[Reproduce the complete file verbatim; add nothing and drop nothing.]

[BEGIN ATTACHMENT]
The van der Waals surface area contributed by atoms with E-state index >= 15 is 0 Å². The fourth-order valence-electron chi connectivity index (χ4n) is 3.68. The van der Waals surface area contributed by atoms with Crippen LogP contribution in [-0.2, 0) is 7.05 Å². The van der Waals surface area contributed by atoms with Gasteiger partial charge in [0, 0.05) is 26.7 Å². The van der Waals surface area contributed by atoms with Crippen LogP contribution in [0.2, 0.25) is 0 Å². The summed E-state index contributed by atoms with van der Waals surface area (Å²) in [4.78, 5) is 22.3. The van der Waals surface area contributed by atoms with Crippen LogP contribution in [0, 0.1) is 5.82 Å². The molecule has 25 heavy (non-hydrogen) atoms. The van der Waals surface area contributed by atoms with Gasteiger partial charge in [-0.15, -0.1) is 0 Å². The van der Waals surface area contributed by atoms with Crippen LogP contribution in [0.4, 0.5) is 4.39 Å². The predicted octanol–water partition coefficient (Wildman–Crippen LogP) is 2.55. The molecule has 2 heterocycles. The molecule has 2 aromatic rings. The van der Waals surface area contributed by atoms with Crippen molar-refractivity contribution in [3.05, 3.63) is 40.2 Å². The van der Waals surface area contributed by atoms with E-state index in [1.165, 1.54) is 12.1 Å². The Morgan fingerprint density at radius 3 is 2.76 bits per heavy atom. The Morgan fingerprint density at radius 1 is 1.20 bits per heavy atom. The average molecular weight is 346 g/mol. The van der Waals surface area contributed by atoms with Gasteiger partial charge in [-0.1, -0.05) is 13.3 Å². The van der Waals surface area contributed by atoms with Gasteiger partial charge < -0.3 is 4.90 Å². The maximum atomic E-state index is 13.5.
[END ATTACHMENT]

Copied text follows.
The van der Waals surface area contributed by atoms with E-state index >= 15 is 0 Å². The fourth-order valence-electron chi connectivity index (χ4n) is 3.68. The van der Waals surface area contributed by atoms with Crippen LogP contribution in [-0.2, 0) is 7.05 Å². The van der Waals surface area contributed by atoms with Gasteiger partial charge in [0, 0.05) is 26.7 Å². The van der Waals surface area contributed by atoms with Crippen LogP contribution in [0.2, 0.25) is 0 Å². The summed E-state index contributed by atoms with van der Waals surface area (Å²) in [4.78, 5) is 22.3. The van der Waals surface area contributed by atoms with Crippen LogP contribution in [0, 0.1) is 5.82 Å². The molecule has 25 heavy (non-hydrogen) atoms. The van der Waals surface area contributed by atoms with Gasteiger partial charge in [-0.15, -0.1) is 0 Å². The van der Waals surface area contributed by atoms with Crippen LogP contribution in [0.4, 0.5) is 4.39 Å². The predicted octanol–water partition coefficient (Wildman–Crippen LogP) is 2.55. The molecule has 2 heterocycles. The molecule has 2 aromatic rings. The van der Waals surface area contributed by atoms with Crippen molar-refractivity contribution in [3.05, 3.63) is 40.2 Å². The van der Waals surface area contributed by atoms with E-state index in [1.165, 1.54) is 12.1 Å². The Morgan fingerprint density at radius 3 is 2.76 bits per heavy atom. The Morgan fingerprint density at radius 1 is 1.20 bits per heavy atom. The average molecular weight is 346 g/mol. The van der Waals surface area contributed by atoms with Gasteiger partial charge in [-0.1, -0.05) is 13.3 Å². The van der Waals surface area contributed by atoms with Gasteiger partial charge < -0.3 is 4.90 Å². The maximum atomic E-state index is 13.5.